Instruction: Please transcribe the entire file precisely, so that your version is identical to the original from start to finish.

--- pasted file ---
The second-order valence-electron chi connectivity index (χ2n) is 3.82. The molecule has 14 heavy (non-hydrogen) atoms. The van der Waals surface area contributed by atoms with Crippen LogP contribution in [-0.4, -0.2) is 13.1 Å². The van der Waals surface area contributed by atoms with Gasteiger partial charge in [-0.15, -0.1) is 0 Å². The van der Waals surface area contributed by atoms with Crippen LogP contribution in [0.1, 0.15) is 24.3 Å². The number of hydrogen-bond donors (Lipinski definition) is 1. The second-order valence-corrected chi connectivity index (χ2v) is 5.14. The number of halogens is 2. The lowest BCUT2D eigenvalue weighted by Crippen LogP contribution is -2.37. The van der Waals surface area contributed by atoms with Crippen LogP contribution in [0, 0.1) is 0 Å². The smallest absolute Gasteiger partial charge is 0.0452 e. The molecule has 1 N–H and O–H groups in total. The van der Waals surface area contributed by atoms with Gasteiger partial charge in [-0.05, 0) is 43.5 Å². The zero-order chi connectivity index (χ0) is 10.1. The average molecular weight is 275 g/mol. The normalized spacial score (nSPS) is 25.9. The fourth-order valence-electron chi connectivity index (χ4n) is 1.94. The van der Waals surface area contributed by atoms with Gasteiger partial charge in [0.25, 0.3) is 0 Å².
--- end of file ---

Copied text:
The second-order valence-electron chi connectivity index (χ2n) is 3.82. The molecule has 14 heavy (non-hydrogen) atoms. The van der Waals surface area contributed by atoms with Crippen LogP contribution in [-0.4, -0.2) is 13.1 Å². The van der Waals surface area contributed by atoms with Gasteiger partial charge in [-0.15, -0.1) is 0 Å². The van der Waals surface area contributed by atoms with Crippen LogP contribution in [0.1, 0.15) is 24.3 Å². The number of hydrogen-bond donors (Lipinski definition) is 1. The second-order valence-corrected chi connectivity index (χ2v) is 5.14. The number of halogens is 2. The lowest BCUT2D eigenvalue weighted by Crippen LogP contribution is -2.37. The van der Waals surface area contributed by atoms with Crippen LogP contribution in [0, 0.1) is 0 Å². The smallest absolute Gasteiger partial charge is 0.0452 e. The molecule has 1 N–H and O–H groups in total. The van der Waals surface area contributed by atoms with Gasteiger partial charge in [-0.05, 0) is 43.5 Å². The zero-order chi connectivity index (χ0) is 10.1. The average molecular weight is 275 g/mol. The normalized spacial score (nSPS) is 25.9. The fourth-order valence-electron chi connectivity index (χ4n) is 1.94. The van der Waals surface area contributed by atoms with Gasteiger partial charge in [0.25, 0.3) is 0 Å².